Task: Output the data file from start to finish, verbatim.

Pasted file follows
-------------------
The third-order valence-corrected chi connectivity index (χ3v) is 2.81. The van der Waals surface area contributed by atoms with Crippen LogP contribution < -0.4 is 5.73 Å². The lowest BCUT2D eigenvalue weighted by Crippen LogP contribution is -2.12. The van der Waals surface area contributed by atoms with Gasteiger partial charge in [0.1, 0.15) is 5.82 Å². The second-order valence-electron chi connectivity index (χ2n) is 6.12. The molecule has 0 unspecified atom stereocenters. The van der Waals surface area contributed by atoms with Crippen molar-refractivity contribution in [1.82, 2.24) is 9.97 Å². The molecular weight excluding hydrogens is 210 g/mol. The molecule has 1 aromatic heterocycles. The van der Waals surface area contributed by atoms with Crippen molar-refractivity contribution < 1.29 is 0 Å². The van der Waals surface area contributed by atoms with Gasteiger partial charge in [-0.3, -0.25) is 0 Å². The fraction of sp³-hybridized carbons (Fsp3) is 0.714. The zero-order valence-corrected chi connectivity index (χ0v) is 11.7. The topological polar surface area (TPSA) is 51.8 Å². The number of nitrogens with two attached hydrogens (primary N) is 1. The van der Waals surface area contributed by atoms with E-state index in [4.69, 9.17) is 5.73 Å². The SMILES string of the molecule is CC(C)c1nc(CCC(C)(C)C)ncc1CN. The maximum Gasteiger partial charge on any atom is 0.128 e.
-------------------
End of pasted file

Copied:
The third-order valence-corrected chi connectivity index (χ3v) is 2.81. The van der Waals surface area contributed by atoms with Crippen LogP contribution < -0.4 is 5.73 Å². The lowest BCUT2D eigenvalue weighted by Crippen LogP contribution is -2.12. The van der Waals surface area contributed by atoms with Gasteiger partial charge in [0.1, 0.15) is 5.82 Å². The second-order valence-electron chi connectivity index (χ2n) is 6.12. The molecule has 0 unspecified atom stereocenters. The van der Waals surface area contributed by atoms with Crippen molar-refractivity contribution in [1.82, 2.24) is 9.97 Å². The molecular weight excluding hydrogens is 210 g/mol. The molecule has 1 aromatic heterocycles. The van der Waals surface area contributed by atoms with Crippen molar-refractivity contribution < 1.29 is 0 Å². The van der Waals surface area contributed by atoms with Gasteiger partial charge in [-0.3, -0.25) is 0 Å². The fraction of sp³-hybridized carbons (Fsp3) is 0.714. The zero-order valence-corrected chi connectivity index (χ0v) is 11.7. The topological polar surface area (TPSA) is 51.8 Å². The number of nitrogens with two attached hydrogens (primary N) is 1. The van der Waals surface area contributed by atoms with E-state index in [4.69, 9.17) is 5.73 Å². The SMILES string of the molecule is CC(C)c1nc(CCC(C)(C)C)ncc1CN. The maximum Gasteiger partial charge on any atom is 0.128 e.